Collage Your Own Writing Prompt

Prompts Against Anxiety #31 | from Helen Hofling, a Baltimore-based writer, editor, and collage-maker. Her work can be found in Berkeley Poetry Review, the Columbia ReviewElectric LiteratureEpiphanyGhost ProposalLambda LiteraryPrelude, and elsewhere.


Hofling, Indefinite Calyces

Hofling, Indefinite Calyces

(All collages presented here were composed during the pandemic and are next on Hofling's list to use as writing prompts.)


Survey your space for possible collage materials: pieces of paper that you are allowed to cut up. This might include junk mail, magazines, newspapers, catalogues, old postcards, construction paper, card stock, and anything in your paper recycling bin, if you have one of those. I’m not going to go so far as to suggest that you cut up photographs that have sentimental value, or books printed with beautiful full-color illustrations, but reader, I’ve done it.

You will need scissors, a large flat surface for working on, and glue. Any glue stick or school-supply glue should work, though I’d stay away from super glue. My favorite glue says “PH Neutral PVA” on the side, and I got it in the book-binding section of my local art supply store.

It’s nice to collect a variety of sources. You never know what will speak to you once you sit down and begin STEP TWO.

This step is by far my favorite.

You should start by setting the mood. Put something on that you’d like to listen to. You’ll want the lighting to be bright, but not oppressively so. I’m wary of lighting candles around so many scraps of paper . . . maybe if it’s high up on a mantle, or better yet, a stick of incense burning in a nearby room.

Begin to flip through your materials and look at them side by side. Discover resonances. Eventually you will want to pick several larger pieces of paper, or “backgrounds,” and then cut out many smaller pieces of paper, or “scraps,” to paste on top of the “backgrounds.

This is the best part. Zone out, listen to whatever you are listening to, and play. If you are like me, you are collaging your own writing prompt because the world is very distracting, and you can’t seem to get yourself to sit down, focus, and invent new writing. When you’re collaging, the burdens of focus and invention are lifted, allowing the collagist to tune into a different kind of visual awareness and creativity, one that will later feed the writing process.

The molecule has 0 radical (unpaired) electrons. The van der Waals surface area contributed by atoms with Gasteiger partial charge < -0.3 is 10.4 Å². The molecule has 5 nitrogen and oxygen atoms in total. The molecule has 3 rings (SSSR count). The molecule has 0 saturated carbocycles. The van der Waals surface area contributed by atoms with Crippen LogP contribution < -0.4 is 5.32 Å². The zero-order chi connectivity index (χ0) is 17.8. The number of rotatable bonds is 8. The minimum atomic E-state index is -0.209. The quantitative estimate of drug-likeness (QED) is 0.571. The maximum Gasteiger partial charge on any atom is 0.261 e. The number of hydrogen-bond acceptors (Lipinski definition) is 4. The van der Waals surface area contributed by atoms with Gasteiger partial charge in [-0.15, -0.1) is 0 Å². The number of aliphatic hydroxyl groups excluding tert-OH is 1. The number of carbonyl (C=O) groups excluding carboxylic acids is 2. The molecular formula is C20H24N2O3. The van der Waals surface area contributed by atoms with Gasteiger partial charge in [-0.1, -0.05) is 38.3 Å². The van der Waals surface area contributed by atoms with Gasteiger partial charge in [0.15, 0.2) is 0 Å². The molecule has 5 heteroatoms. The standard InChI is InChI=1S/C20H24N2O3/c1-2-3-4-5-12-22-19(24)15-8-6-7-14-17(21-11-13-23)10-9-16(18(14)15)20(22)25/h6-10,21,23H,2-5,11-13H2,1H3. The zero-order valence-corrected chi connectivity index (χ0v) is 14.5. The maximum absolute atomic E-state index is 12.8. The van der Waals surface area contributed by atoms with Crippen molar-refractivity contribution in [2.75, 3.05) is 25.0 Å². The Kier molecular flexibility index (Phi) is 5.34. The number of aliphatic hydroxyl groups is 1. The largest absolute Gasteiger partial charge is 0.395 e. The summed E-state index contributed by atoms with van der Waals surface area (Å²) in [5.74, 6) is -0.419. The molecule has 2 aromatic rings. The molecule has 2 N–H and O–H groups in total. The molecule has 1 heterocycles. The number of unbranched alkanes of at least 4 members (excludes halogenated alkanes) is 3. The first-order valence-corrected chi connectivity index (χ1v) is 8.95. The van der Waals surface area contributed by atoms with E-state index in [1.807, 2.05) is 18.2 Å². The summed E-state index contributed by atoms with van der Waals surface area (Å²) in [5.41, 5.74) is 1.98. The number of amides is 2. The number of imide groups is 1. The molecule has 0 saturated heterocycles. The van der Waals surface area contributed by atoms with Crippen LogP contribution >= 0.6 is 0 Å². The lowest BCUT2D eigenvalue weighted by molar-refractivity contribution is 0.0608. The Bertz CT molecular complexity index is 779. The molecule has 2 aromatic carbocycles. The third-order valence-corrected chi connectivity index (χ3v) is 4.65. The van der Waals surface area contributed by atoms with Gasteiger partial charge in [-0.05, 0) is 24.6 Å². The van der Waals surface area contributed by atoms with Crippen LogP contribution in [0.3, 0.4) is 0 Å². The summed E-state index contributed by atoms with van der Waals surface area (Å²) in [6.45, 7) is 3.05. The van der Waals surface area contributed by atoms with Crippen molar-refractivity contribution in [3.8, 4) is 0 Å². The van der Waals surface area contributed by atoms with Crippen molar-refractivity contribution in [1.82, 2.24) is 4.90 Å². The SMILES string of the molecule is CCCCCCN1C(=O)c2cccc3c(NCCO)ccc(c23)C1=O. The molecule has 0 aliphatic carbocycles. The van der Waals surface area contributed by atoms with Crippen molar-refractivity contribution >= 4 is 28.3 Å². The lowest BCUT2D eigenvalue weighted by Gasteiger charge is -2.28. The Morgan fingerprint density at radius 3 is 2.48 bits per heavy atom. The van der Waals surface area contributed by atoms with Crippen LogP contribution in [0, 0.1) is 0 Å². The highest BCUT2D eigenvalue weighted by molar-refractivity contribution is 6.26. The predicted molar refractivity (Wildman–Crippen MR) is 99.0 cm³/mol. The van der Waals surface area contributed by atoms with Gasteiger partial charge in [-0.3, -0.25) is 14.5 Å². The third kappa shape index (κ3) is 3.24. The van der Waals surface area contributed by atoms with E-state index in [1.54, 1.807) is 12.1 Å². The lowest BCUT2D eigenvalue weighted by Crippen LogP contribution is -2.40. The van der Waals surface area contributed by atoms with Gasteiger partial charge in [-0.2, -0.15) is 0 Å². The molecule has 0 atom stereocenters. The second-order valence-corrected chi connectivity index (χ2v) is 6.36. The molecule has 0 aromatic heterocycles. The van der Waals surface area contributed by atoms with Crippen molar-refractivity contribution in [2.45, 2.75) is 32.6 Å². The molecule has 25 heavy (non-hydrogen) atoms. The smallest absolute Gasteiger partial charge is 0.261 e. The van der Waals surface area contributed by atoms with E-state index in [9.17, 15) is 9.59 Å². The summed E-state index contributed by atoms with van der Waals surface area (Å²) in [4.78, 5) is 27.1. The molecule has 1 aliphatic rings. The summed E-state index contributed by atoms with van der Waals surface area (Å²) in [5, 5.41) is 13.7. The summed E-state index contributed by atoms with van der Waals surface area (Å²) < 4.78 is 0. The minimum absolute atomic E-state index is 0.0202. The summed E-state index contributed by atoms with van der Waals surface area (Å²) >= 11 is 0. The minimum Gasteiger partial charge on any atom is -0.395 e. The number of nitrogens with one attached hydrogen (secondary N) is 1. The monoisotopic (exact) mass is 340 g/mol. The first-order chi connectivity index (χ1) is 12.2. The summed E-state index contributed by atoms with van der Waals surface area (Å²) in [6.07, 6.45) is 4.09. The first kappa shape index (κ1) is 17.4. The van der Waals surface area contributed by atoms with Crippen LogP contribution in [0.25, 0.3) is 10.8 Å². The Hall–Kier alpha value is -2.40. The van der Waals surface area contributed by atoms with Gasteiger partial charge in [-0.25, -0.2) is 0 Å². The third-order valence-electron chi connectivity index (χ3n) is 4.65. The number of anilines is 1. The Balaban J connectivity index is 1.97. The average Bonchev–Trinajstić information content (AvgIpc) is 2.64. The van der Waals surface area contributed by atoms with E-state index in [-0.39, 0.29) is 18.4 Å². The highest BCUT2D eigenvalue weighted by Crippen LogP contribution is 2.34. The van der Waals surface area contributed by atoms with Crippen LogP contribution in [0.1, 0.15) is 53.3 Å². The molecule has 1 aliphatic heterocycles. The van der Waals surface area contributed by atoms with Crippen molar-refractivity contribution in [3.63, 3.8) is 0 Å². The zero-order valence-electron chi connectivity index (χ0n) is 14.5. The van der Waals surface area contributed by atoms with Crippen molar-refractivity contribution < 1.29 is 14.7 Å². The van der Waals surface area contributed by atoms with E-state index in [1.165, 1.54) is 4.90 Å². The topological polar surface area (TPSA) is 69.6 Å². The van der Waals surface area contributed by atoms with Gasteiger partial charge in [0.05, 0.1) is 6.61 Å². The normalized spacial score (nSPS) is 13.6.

The selection process could be motivated by color, shadow, shade, shape, or any of the hilarious visual jokes you find yourself making. Perhaps your scraps are figurative; perhaps they are more abstract. Maybe you develop a taste for torn edges, and you don’t even need the scissors. At this stage anything is possible! You have yet to begin the brutal process of pasting things down, watching the vast horizon of possibility narrow, aghast, even as you are the agent of that narrowing.


Hofling, Night Announcement

I suppose I should note that although my experience is mainly limited to 2D collage, it could be exciting to experiment with the third dimension. Think: Cornell Boxes, shoe-box dioramas, little altars, etc. (The variations are limitless in this exercise, which I hesitate to mention here, as the value in prompts tends to be foremost in the focused constraint they provide.)

Important: Cats LOVE to disrupt collages-in-progress. You may be familiar with their affinity for sprawling their bodies across incomplete jigsaw puzzles, active board games, even keyboards as one is typing out writing prompts, and luxuriating in the disruption they cause. It’s the same thing with collage; if you have cats, WATCH OUT!

Lay out several of your “backgrounds,” and move the “scraps” around over them.